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  • Destabilizing Haemon: Radically Reading Gender and Authority in Sophocles’ Antigone1
  • Peter Miller (bio)

As Mark Griffith (1999, 51) has remarked, “Gender lies at the root of the problems of Antigone,” but much of that attention to gender has focused on analyzing Antigone (e.g., Griffith 2001, Žižek 2004), or the relationship of marriage and consummation in Haemon’s violent suicide (Seaford 1987, 120–1; Griffith 1999, 339; Ormand 1999, 79–98). While Haemon’s suicide has been understood as a sexual act, scholars have overlooked the inherent ambiguities in this performative action. By connecting Haemon’s suicide to Antigone’s broader interest in alternative constructions of gender, I read here his multifarious and performative death as an indicator of gender’s fluidity and instability; Haemon problematizes the construction of subjectivity, since it is intrinsically linked to gendered identity. Although the play ends conservatively (Griffith 1999, 56–7), readers and audiences are not obliged to accept this conclusion. Rather, Haemon’s actions in the play destabilize, at least, the binary and categorical construction of gender and sexuality and the hierarchical and repressive understanding of subjectivity, which remains, even at the tragedy’s conclusion, institutionalized. Through an interpretation that emphasizes the multiplicity of performativities and identities that cohere in Haemon, and the reception of his radical identity in the course of the tragedy, an alternative emerges that stresses ambiguity and anti-authoritarianism, instead of descriptivism and tyranny.2

Although there is a rich history of criticism that locates a confrontation between oikos and polis in Antigone (e.g., Hegel 1977; cf. Sourvinou-Inwood 1989, 137), or a confirmation of or challenge to kinship models (e.g., Butler 2000, Lacan 2000), my focus is on social identity and the relationship of gender, subjectivity, and authority. By defining Haemon’s suicide as a fundamentally ambiguous performative action, I underscore its malleability in the plot of the tragedy, and the ability of audiences both internal (e.g., the Theban dêmos) and external (e.g., the Athenian dêmos, and audiences and readers today) to find, in Haemon’s death, a potential escape from the strictures of authority. I begin with an analysis of the agôn between Creon and Haemon (631–780), in which Creon’s [End Page 163] challenge to Haemon’s social and gendered identity begins. Having interpreted this interaction in light of Creon’s increasingly totalitarian control over the polis, I move to the Messenger’s speech, Creon’s actions prior to entering the cave (1192–1218), and finally, the interaction between Haemon and Creon in the cave with the suicide itself (1226–43). By situating the confrontation in the cave as a continuation of the prior agôn, I stress how Creon’s tyranny has undermined the ability of Haemon to claim a social and gendered identity outside the bounds of his regime. In the conclusion, however, I reread the suicide scene, taking into account the political unrest in Thebes, as well as Judith Butler’s critique of Althusser, and the potential radicalism of the subject who refuses ideologically contingent subjectivity (especially Butler 1993, 121–40).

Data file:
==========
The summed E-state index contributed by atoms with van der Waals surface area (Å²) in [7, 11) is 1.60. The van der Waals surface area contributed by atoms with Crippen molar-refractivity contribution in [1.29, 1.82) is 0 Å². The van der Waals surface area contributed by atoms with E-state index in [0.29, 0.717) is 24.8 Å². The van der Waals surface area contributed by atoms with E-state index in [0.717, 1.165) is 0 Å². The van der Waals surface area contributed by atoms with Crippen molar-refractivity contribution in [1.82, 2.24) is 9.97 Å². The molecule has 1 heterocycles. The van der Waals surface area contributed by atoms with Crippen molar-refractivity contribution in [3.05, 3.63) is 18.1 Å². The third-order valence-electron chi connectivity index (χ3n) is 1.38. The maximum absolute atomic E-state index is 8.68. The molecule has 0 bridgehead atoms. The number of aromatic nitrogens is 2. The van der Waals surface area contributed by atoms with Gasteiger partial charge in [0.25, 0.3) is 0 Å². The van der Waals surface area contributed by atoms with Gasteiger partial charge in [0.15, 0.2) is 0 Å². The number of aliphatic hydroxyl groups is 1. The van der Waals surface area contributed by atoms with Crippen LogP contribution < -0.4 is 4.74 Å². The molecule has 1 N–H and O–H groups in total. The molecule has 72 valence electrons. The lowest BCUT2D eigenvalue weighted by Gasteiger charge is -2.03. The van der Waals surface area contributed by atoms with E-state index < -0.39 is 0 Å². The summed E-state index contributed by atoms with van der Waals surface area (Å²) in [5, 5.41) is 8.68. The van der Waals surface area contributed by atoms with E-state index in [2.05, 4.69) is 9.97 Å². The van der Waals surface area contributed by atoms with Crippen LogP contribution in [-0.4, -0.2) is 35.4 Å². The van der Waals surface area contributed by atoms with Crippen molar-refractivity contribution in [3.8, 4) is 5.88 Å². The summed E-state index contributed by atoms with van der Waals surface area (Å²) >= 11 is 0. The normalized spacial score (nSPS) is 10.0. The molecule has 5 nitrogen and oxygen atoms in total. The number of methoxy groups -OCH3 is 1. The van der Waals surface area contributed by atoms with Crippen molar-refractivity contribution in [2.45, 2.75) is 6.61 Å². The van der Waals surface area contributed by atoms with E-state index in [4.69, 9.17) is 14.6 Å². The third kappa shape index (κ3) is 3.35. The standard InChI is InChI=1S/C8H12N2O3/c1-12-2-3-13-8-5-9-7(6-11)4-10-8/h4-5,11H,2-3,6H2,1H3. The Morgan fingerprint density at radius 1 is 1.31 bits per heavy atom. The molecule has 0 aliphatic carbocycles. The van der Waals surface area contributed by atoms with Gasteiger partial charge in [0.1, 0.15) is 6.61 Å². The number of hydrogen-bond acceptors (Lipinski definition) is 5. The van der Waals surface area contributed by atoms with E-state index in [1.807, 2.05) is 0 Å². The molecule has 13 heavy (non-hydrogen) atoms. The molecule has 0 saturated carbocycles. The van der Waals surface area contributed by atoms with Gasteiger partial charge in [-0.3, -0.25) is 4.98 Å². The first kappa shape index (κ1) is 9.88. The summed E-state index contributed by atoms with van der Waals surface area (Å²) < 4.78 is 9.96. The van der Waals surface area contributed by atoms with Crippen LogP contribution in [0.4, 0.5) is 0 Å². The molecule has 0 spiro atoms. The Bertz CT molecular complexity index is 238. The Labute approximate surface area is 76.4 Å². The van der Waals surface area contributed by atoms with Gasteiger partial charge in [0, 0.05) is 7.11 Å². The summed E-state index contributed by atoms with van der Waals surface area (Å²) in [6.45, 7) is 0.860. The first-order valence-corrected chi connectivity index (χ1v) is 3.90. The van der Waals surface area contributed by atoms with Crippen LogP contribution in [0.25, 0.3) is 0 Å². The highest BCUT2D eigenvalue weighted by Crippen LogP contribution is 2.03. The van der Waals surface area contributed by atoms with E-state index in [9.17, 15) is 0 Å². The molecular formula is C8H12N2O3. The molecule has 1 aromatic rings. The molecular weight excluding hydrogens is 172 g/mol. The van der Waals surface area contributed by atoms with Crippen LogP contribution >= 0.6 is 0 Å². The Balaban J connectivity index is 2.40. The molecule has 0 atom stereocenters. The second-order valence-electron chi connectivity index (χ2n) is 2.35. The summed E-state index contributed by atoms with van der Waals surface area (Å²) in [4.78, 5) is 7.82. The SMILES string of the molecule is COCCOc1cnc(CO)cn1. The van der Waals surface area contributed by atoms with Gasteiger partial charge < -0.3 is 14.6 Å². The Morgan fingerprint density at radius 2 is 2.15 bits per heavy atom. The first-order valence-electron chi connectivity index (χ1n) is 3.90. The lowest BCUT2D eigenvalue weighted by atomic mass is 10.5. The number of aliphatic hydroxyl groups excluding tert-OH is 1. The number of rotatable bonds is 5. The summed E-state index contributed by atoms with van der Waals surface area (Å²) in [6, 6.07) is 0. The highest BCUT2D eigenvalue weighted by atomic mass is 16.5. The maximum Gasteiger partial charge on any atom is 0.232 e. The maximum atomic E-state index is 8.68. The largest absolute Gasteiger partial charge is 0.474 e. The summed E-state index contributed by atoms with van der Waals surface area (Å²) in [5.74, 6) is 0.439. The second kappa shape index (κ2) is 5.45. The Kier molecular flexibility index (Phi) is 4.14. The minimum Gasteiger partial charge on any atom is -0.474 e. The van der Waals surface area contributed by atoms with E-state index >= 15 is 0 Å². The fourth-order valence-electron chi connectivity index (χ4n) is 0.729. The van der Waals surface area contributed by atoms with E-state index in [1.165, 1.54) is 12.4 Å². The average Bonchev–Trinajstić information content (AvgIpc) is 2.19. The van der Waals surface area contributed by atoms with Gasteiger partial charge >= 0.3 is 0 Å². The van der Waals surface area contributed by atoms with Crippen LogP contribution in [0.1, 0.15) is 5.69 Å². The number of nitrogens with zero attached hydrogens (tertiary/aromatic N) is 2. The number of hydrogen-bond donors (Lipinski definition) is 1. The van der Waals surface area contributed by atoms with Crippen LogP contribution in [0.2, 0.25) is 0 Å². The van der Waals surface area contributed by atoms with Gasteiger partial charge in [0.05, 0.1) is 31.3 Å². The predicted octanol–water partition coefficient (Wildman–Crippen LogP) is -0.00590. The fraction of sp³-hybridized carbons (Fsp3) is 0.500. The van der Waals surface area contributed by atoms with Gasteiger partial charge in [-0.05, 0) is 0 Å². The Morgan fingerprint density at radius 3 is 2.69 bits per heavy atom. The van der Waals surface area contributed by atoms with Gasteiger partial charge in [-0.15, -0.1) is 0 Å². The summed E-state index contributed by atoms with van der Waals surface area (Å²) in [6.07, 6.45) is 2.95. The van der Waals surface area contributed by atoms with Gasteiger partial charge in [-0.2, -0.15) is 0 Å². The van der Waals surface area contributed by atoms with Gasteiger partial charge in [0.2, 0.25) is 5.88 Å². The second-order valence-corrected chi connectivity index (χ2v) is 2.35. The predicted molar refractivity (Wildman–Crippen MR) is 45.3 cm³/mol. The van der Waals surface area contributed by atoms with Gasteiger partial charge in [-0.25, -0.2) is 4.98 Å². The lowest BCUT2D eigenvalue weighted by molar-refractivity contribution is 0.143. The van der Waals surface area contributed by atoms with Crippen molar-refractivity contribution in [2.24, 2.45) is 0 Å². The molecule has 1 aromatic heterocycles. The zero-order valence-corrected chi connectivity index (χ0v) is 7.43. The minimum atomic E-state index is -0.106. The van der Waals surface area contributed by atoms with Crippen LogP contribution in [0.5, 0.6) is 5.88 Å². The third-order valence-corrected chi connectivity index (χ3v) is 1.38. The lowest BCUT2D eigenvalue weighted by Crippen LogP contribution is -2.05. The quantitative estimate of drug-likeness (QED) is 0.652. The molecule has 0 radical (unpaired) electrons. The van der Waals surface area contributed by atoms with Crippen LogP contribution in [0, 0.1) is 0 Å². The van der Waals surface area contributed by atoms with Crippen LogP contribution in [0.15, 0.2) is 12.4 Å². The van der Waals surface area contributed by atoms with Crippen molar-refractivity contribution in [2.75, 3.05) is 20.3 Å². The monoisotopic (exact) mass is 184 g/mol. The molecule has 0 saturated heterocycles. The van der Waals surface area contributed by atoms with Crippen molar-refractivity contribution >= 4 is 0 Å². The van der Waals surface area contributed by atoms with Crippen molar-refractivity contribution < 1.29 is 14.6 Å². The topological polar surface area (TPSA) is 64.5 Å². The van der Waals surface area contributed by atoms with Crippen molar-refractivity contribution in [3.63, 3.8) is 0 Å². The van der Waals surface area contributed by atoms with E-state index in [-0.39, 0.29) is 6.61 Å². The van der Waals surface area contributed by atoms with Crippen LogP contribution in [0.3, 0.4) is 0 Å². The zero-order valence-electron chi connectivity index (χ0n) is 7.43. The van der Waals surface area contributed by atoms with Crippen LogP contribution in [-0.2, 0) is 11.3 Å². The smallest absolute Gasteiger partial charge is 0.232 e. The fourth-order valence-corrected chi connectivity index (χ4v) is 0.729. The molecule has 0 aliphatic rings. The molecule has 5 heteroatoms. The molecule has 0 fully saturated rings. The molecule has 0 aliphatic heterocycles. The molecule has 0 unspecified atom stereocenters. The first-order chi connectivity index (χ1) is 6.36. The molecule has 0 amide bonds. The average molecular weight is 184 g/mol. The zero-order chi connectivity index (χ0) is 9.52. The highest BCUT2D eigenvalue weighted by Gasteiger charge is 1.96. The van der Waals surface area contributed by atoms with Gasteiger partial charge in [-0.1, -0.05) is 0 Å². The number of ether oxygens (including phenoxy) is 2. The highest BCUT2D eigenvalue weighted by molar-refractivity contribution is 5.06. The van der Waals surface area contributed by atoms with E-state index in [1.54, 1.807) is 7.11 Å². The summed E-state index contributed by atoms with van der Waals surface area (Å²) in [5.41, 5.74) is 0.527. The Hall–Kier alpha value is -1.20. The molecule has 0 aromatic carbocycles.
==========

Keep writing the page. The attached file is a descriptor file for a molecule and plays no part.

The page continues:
The suicide scene is the culmination of the interaction between Haemon and Creon in Antigone; this interaction, however, begins prior to the Haemon’s appearance on the tragic stage. Just before Haemon’s entrance, Creon foresees a possible dispute with his son in what, as we shall see, is significant language:


We’ll soon know, better than the seers. My child, having heard the final decree concerning your future bride, Surely you aren’t coming here now, raving mad with your father? Or, in everything I do, am I dear to you?3

After Creon’s initial explanation of what makes an ideal child (639–80: constructed, perhaps tellingly, through masculine clichés), Haemon enacts an ultimately futile defense of Antigone. First, he reports the opinions of the Theban population, gathered by eavesdropping from the shadows (, 692). While such reports likely represent unrest within the city, the gendered quality of gossip may be relevant (McClure 1999, 56–62), especially given Creon’s imminent turn to gender-based insults.4 Such insults may hinge on (700) as a dangerous corruption of...


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